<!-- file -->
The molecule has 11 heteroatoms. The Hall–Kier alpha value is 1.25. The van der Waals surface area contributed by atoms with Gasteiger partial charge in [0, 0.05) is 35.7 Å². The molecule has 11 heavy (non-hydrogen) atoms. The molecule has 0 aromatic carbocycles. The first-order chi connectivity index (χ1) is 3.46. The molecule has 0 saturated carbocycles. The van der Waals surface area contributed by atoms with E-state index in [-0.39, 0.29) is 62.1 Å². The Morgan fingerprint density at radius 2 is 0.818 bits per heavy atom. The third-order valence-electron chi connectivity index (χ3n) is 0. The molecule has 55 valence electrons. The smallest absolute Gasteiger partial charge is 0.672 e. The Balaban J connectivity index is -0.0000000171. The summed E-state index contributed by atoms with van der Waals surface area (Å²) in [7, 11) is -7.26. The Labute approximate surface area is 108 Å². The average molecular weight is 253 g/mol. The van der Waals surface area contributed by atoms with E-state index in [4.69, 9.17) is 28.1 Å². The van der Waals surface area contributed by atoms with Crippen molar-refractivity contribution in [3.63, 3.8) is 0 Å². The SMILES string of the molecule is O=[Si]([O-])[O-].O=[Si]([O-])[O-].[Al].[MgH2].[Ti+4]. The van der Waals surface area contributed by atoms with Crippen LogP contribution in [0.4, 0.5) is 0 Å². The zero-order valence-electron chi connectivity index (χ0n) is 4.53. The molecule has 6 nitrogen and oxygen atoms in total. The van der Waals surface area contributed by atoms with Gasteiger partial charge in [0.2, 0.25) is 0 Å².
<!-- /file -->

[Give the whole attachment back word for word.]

The molecule has 11 heteroatoms. The Hall–Kier alpha value is 1.25. The van der Waals surface area contributed by atoms with Gasteiger partial charge in [0, 0.05) is 35.7 Å². The molecule has 11 heavy (non-hydrogen) atoms. The molecule has 0 aromatic carbocycles. The first-order chi connectivity index (χ1) is 3.46. The molecule has 0 saturated carbocycles. The van der Waals surface area contributed by atoms with E-state index in [-0.39, 0.29) is 62.1 Å². The Morgan fingerprint density at radius 2 is 0.818 bits per heavy atom. The third-order valence-electron chi connectivity index (χ3n) is 0. The molecule has 55 valence electrons. The smallest absolute Gasteiger partial charge is 0.672 e. The Balaban J connectivity index is -0.0000000171. The summed E-state index contributed by atoms with van der Waals surface area (Å²) in [7, 11) is -7.26. The Labute approximate surface area is 108 Å². The average molecular weight is 253 g/mol. The van der Waals surface area contributed by atoms with E-state index in [4.69, 9.17) is 28.1 Å². The van der Waals surface area contributed by atoms with Crippen molar-refractivity contribution in [3.63, 3.8) is 0 Å². The SMILES string of the molecule is O=[Si]([O-])[O-].O=[Si]([O-])[O-].[Al].[MgH2].[Ti+4]. The van der Waals surface area contributed by atoms with Crippen LogP contribution in [0.4, 0.5) is 0 Å². The zero-order valence-electron chi connectivity index (χ0n) is 4.53. The molecule has 6 nitrogen and oxygen atoms in total. The van der Waals surface area contributed by atoms with Gasteiger partial charge in [0.2, 0.25) is 0 Å².